Please Note: This article is written for users of the following Microsoft Excel versions: 2007, 2010, and 2013. If you are using an earlier version (Excel 2003 or earlier), this tip may not work for you. For a version of this tip written specifically for earlier versions of Excel, click here: Sequentially Inputting Information.

Sequentially Inputting Information

by Allen Wyatt
(last updated December 27, 2017)

2

It is not unusual to need to enter a series of numbers within a range of worksheet cells. For instance, you may need to enter a series of numbers in the first five columns of a particular row, or you may need to enter information just in a range of ten cells in a particular column.

To sequentially enter information in a range of cells, you should first select the cells. Notice that Excel leaves the top-left cell in the range as the input cell (it is white and outlined). The rest of the cells in the range are shaded, to show that they are selected.

Now all you need to do is start entering numbers. When you do, the value you enter is entered into the input cell. When you press Enter at the end of the value, Excel saves the value and moves the input cell to the next cell in the selected range. Excel will move the input cell either left to right, top to bottom or top to bottom, left to right.

ExcelTips is your source for cost-effective Microsoft Excel training. This tip (9548) applies to Microsoft Excel 2007, 2010, and 2013. You can find a version of this tip for the older menu interface of Excel here: Sequentially Inputting Information.

Author Bio

Allen Wyatt

With more than 50 non-fiction books and numerous magazine articles to his credit, Allen Wyatt is an internationally recognized author. He is president of Sharon Parq Associates, a computer and publishing services company. ...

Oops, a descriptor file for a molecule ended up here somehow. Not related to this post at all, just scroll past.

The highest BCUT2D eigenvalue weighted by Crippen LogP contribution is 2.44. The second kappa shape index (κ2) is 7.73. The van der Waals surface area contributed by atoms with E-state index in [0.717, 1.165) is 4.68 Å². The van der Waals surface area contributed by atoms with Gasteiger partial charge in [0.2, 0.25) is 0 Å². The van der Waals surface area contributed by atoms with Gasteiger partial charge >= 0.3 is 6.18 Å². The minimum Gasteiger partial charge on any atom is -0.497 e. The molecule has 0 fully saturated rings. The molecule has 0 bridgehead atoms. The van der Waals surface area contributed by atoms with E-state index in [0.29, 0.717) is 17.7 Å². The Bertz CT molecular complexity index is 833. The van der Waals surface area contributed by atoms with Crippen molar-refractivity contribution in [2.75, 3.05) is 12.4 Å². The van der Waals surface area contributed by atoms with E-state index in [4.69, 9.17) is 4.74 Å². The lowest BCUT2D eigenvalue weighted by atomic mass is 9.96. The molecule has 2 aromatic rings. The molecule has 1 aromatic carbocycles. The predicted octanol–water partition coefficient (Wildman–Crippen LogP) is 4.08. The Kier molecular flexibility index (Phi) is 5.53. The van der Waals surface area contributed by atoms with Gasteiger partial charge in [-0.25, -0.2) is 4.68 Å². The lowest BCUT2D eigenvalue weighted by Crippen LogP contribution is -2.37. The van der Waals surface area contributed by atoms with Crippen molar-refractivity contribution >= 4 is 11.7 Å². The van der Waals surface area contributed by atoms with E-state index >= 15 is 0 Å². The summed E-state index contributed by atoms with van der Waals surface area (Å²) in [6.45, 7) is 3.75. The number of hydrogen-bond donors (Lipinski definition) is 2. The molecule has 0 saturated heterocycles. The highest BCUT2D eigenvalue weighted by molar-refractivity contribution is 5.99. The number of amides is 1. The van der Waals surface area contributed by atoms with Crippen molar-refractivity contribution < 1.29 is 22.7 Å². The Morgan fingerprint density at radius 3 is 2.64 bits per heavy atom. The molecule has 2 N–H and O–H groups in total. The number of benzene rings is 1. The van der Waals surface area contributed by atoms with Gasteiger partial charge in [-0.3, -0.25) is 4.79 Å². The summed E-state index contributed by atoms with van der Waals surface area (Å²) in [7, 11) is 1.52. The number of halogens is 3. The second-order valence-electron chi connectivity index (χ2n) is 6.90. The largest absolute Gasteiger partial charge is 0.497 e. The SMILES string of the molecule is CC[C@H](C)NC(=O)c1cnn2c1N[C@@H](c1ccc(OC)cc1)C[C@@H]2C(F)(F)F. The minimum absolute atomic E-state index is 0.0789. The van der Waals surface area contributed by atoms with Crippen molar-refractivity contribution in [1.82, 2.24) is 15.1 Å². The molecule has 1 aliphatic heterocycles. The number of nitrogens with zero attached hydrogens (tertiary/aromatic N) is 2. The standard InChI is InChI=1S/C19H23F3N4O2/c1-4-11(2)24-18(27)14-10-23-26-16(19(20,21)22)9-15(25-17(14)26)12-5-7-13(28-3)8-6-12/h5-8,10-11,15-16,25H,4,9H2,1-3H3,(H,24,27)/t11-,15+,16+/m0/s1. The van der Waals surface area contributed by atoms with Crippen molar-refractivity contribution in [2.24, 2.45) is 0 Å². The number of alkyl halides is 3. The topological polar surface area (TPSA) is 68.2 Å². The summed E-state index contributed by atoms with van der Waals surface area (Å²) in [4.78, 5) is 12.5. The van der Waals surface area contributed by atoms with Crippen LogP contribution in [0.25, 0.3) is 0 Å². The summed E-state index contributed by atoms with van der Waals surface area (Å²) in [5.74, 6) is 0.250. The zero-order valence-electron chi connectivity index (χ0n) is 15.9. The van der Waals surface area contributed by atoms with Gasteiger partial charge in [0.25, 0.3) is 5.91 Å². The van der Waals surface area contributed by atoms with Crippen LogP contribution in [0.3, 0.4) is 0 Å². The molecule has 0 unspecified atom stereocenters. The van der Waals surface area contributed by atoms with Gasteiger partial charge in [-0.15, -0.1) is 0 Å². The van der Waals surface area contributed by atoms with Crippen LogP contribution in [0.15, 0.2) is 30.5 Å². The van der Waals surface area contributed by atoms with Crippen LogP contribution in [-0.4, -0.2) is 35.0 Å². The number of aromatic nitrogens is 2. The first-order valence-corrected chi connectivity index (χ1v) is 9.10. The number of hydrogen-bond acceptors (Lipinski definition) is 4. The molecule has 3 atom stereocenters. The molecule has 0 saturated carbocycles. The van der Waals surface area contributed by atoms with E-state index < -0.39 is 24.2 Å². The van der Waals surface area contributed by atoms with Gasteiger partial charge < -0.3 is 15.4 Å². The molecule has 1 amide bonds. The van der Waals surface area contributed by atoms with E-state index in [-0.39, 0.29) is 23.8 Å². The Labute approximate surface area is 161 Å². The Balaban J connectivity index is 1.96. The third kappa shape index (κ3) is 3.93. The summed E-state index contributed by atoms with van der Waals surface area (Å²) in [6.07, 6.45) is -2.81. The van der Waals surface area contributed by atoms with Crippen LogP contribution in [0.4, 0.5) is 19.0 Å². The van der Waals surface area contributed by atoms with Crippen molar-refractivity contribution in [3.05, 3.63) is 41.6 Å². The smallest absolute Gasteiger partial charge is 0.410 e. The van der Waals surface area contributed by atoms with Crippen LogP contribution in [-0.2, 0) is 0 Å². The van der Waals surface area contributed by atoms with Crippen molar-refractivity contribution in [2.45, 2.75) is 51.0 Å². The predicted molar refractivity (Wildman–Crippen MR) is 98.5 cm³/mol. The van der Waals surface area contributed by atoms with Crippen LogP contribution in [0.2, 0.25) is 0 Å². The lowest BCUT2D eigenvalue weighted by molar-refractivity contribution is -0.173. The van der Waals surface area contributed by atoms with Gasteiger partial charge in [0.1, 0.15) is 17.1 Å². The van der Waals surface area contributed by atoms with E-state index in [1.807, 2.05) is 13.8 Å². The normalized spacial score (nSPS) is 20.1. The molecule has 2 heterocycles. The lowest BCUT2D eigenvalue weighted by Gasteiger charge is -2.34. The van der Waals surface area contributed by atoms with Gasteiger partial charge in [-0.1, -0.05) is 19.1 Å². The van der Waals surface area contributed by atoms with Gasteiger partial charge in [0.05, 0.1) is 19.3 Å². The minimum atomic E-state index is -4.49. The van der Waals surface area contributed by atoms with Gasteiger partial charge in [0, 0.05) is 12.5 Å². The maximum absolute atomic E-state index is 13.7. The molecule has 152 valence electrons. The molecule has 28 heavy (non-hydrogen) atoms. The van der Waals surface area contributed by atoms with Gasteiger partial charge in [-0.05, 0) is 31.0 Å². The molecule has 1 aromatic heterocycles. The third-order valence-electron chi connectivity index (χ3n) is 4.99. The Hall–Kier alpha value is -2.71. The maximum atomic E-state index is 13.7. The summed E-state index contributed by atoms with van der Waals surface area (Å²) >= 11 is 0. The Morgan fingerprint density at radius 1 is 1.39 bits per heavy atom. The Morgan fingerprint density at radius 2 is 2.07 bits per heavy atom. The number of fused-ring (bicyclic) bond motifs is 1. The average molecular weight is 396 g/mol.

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What is four more than 3?

2014-11-17 21:55:12

CraigM

Additional to this tip:

Non-contiguous cells on the same sheet can be saved as a named range and used in the same way. (eg - A3, B1, C3, D1)

Ctrl-select the cells - starting from the second one & ending at the first one. (eg - B1, C3, D1, A3)
Name the range.

If the cells are selected in the order that entry is required (ie - A3, B1, C3, D1), the first cell (A3) will need to be selected again to make it the active cell once the range is activated.

The problem here is that the user must tab (or enter) twice to leave that cell & move to the next in the range.


2014-06-07 11:05:38

Jerry

When using this data entry technique, be sure to press ONLY the Enter key or the Tab key to enter values and move to the next cell. If you press one of the arrow keys, Excel deselects the selected range.

Another benefit of this technique is that, when the selection comprises multiple columns and rows, Excel automatically moves to the beginning of the next column/row when you reach the edge of the selected range.


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